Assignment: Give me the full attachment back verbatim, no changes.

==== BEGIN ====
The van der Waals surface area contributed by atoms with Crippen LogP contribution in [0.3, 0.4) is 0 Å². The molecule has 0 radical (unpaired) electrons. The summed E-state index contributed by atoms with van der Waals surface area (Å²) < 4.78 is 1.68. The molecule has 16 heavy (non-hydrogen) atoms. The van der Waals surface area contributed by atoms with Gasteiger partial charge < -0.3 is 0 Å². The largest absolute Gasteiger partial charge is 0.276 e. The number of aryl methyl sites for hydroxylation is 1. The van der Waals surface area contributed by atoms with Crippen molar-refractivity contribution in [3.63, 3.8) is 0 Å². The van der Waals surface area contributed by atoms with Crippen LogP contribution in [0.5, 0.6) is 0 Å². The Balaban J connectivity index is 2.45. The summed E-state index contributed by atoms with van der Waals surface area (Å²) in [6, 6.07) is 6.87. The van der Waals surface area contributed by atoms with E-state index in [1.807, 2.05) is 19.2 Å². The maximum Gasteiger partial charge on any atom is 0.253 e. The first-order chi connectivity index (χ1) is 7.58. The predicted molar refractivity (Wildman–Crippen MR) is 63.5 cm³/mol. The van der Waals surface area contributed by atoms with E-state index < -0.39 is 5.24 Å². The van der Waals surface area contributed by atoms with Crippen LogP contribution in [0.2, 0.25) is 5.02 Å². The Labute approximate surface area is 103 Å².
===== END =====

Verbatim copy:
The van der Waals surface area contributed by atoms with Crippen LogP contribution in [0.3, 0.4) is 0 Å². The molecule has 0 radical (unpaired) electrons. The summed E-state index contributed by atoms with van der Waals surface area (Å²) < 4.78 is 1.68. The molecule has 16 heavy (non-hydrogen) atoms. The van der Waals surface area contributed by atoms with Gasteiger partial charge < -0.3 is 0 Å². The largest absolute Gasteiger partial charge is 0.276 e. The number of aryl methyl sites for hydroxylation is 1. The van der Waals surface area contributed by atoms with Crippen molar-refractivity contribution in [3.63, 3.8) is 0 Å². The van der Waals surface area contributed by atoms with Crippen LogP contribution in [0.5, 0.6) is 0 Å². The Balaban J connectivity index is 2.45. The summed E-state index contributed by atoms with van der Waals surface area (Å²) in [6, 6.07) is 6.87. The van der Waals surface area contributed by atoms with E-state index in [1.807, 2.05) is 19.2 Å². The maximum Gasteiger partial charge on any atom is 0.253 e. The first-order chi connectivity index (χ1) is 7.58. The predicted molar refractivity (Wildman–Crippen MR) is 63.5 cm³/mol. The van der Waals surface area contributed by atoms with E-state index < -0.39 is 5.24 Å². The van der Waals surface area contributed by atoms with Crippen LogP contribution in [0.2, 0.25) is 5.02 Å². The Labute approximate surface area is 103 Å².